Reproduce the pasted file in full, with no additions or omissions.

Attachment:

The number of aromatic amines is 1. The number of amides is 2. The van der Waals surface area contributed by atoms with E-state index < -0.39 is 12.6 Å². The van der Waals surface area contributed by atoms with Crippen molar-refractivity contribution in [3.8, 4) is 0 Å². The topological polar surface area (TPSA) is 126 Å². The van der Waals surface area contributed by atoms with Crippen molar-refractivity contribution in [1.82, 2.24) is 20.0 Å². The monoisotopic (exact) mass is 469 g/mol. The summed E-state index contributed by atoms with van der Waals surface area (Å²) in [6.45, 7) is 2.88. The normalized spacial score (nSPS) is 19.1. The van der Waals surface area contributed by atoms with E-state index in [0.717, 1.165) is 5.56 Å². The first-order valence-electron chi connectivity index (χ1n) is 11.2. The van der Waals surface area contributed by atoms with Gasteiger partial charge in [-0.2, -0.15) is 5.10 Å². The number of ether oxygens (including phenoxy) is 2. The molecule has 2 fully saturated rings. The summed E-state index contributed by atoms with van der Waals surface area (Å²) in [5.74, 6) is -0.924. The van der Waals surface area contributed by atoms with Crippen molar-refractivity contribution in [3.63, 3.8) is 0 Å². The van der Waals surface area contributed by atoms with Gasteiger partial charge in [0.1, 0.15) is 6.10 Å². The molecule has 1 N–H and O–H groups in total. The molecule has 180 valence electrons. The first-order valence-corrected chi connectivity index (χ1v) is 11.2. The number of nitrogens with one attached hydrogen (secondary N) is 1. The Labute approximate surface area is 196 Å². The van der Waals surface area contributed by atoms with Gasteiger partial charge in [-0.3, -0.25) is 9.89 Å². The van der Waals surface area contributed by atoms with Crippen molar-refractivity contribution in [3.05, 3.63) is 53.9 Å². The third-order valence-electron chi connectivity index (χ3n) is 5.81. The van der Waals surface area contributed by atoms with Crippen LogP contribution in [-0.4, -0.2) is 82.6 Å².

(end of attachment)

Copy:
The number of aromatic amines is 1. The number of amides is 2. The van der Waals surface area contributed by atoms with E-state index < -0.39 is 12.6 Å². The van der Waals surface area contributed by atoms with Crippen molar-refractivity contribution in [3.8, 4) is 0 Å². The topological polar surface area (TPSA) is 126 Å². The van der Waals surface area contributed by atoms with Crippen molar-refractivity contribution in [1.82, 2.24) is 20.0 Å². The monoisotopic (exact) mass is 469 g/mol. The summed E-state index contributed by atoms with van der Waals surface area (Å²) in [6.45, 7) is 2.88. The normalized spacial score (nSPS) is 19.1. The van der Waals surface area contributed by atoms with E-state index in [0.717, 1.165) is 5.56 Å². The first-order valence-electron chi connectivity index (χ1n) is 11.2. The van der Waals surface area contributed by atoms with Gasteiger partial charge in [-0.2, -0.15) is 5.10 Å². The number of ether oxygens (including phenoxy) is 2. The molecule has 2 fully saturated rings. The summed E-state index contributed by atoms with van der Waals surface area (Å²) in [5.74, 6) is -0.924. The van der Waals surface area contributed by atoms with Crippen molar-refractivity contribution in [3.63, 3.8) is 0 Å². The van der Waals surface area contributed by atoms with Gasteiger partial charge in [0.1, 0.15) is 6.10 Å². The molecule has 1 N–H and O–H groups in total. The molecule has 180 valence electrons. The first-order valence-corrected chi connectivity index (χ1v) is 11.2. The number of nitrogens with one attached hydrogen (secondary N) is 1. The Labute approximate surface area is 196 Å². The van der Waals surface area contributed by atoms with Gasteiger partial charge in [-0.3, -0.25) is 9.89 Å². The van der Waals surface area contributed by atoms with Crippen molar-refractivity contribution in [3.05, 3.63) is 53.9 Å². The third-order valence-electron chi connectivity index (χ3n) is 5.81. The van der Waals surface area contributed by atoms with Crippen LogP contribution in [-0.4, -0.2) is 82.6 Å².